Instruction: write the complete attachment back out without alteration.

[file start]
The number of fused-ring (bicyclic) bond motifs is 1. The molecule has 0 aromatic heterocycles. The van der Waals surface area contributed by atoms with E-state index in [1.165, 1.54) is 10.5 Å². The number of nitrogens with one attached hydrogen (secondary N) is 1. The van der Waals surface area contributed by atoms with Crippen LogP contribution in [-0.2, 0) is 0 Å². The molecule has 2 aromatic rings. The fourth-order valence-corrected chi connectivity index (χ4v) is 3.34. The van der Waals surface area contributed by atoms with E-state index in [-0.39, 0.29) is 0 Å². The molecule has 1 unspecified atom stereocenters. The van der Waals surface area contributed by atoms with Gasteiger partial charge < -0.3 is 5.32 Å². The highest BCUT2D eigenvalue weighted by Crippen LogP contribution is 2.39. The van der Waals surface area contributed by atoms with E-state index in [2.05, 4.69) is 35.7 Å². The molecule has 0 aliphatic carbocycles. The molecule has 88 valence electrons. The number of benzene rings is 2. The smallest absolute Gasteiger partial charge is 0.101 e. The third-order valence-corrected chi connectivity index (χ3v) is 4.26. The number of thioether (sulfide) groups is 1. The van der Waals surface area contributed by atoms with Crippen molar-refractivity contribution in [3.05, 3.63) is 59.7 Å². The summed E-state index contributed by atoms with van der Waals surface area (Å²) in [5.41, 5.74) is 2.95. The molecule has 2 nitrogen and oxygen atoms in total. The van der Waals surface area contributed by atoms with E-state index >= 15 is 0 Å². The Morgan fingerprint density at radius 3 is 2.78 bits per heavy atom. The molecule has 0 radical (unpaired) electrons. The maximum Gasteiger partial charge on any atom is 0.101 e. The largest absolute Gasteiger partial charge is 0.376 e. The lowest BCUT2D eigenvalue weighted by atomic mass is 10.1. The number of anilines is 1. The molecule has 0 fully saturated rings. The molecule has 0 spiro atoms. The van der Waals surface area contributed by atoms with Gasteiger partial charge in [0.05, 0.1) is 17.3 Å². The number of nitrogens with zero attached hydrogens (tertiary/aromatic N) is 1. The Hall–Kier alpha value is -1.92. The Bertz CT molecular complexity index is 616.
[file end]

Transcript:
The number of fused-ring (bicyclic) bond motifs is 1. The molecule has 0 aromatic heterocycles. The van der Waals surface area contributed by atoms with E-state index in [1.165, 1.54) is 10.5 Å². The number of nitrogens with one attached hydrogen (secondary N) is 1. The van der Waals surface area contributed by atoms with Crippen LogP contribution in [-0.2, 0) is 0 Å². The molecule has 2 aromatic rings. The fourth-order valence-corrected chi connectivity index (χ4v) is 3.34. The van der Waals surface area contributed by atoms with E-state index in [-0.39, 0.29) is 0 Å². The molecule has 1 unspecified atom stereocenters. The van der Waals surface area contributed by atoms with Gasteiger partial charge < -0.3 is 5.32 Å². The highest BCUT2D eigenvalue weighted by Crippen LogP contribution is 2.39. The van der Waals surface area contributed by atoms with E-state index in [2.05, 4.69) is 35.7 Å². The molecule has 0 aliphatic carbocycles. The molecule has 88 valence electrons. The number of benzene rings is 2. The smallest absolute Gasteiger partial charge is 0.101 e. The third-order valence-corrected chi connectivity index (χ3v) is 4.26. The number of thioether (sulfide) groups is 1. The van der Waals surface area contributed by atoms with Crippen molar-refractivity contribution in [3.05, 3.63) is 59.7 Å². The summed E-state index contributed by atoms with van der Waals surface area (Å²) in [5.41, 5.74) is 2.95. The molecule has 2 nitrogen and oxygen atoms in total. The van der Waals surface area contributed by atoms with E-state index >= 15 is 0 Å². The Morgan fingerprint density at radius 3 is 2.78 bits per heavy atom. The molecule has 0 radical (unpaired) electrons. The maximum Gasteiger partial charge on any atom is 0.101 e. The largest absolute Gasteiger partial charge is 0.376 e. The lowest BCUT2D eigenvalue weighted by atomic mass is 10.1. The number of anilines is 1. The molecule has 0 fully saturated rings. The molecule has 0 spiro atoms. The van der Waals surface area contributed by atoms with Gasteiger partial charge in [0.05, 0.1) is 17.3 Å². The number of nitrogens with zero attached hydrogens (tertiary/aromatic N) is 1. The Hall–Kier alpha value is -1.92. The Bertz CT molecular complexity index is 616.